# It always runs ($size + 1) times, and consists of 
    # addition and bitwise operators.
    for ($i = $size; $i >= 0; --$i) {
        # Equivalent to: if ($b & 1) $c += $a;
        $c += (int) ($a & -($b & 1));
        # Double $a
        $a <<= 1;
        # Halve $b
        $b >>= 1;
    # Equivalent to: if ($mask < 0) { $c *= -1; }
    # This just reintroduces the negative sign again if $b had
    # a negative value.
    $c = ($c & ~$mask) | ($mask & -$c);
    return (int) $c;

Thus, you can eliminate timing side-channels introduced by integer multiplication from your PHP code.

The Impossible

Some cryptography best practices are simply not possible. To wit: PHP doesn't allow you to perform direct memory management, so zeroing out memory buffers is not possible.

Furthermore, if a vulnerability is introduced somewhere else in the PHP interpreter (for example, via OpCache), there's very little (if anything) you can do to mitigate it from a PHP script.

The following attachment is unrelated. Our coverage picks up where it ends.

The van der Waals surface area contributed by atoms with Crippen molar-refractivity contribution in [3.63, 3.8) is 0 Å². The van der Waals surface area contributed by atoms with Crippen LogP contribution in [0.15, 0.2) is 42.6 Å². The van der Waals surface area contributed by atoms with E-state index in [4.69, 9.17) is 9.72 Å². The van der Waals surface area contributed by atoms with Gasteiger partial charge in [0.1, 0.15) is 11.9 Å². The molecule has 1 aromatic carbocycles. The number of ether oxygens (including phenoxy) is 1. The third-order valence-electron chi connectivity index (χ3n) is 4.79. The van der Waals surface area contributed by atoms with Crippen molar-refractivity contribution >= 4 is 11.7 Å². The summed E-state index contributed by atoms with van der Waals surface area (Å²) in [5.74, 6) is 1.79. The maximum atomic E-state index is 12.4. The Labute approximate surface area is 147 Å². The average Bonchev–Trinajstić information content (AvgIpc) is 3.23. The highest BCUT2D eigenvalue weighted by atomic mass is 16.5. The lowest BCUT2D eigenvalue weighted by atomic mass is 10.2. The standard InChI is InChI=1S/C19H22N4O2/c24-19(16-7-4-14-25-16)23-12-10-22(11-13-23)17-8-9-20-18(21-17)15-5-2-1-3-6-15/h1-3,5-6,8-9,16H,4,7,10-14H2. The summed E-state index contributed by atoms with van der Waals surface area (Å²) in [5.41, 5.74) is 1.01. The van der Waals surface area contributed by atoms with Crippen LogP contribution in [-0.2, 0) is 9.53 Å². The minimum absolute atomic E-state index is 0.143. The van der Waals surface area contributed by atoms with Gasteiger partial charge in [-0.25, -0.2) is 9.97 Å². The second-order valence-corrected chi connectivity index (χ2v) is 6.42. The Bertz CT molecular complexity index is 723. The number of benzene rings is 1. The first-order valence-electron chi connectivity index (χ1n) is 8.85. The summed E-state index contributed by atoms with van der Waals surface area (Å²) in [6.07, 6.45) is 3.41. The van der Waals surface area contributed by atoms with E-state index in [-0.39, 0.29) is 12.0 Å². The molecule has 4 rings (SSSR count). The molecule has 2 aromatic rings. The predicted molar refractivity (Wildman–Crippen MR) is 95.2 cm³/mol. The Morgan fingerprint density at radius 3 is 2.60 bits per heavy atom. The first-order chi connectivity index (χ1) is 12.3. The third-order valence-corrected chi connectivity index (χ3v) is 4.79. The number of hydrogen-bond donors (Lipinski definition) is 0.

The Ambitious

Are you thinking about writing your own cryptography code in PHP? Have you inherited a legacy application where someone decided to be inventive with their strategy for handling sensitive data? Or are you just interested in seeing if an existing PHP cryptography library you want to use is secure?

We consult, we develop, we pen-test, and we also audit cryptography code.

About the Author

P.I.E. Staff

Paragon Initiative Enterprises

Paragon Initiative Enterprises is a Florida-based company that provides software consulting, application development, code auditing, and security engineering services. We specialize in PHP Security and applied cryptography.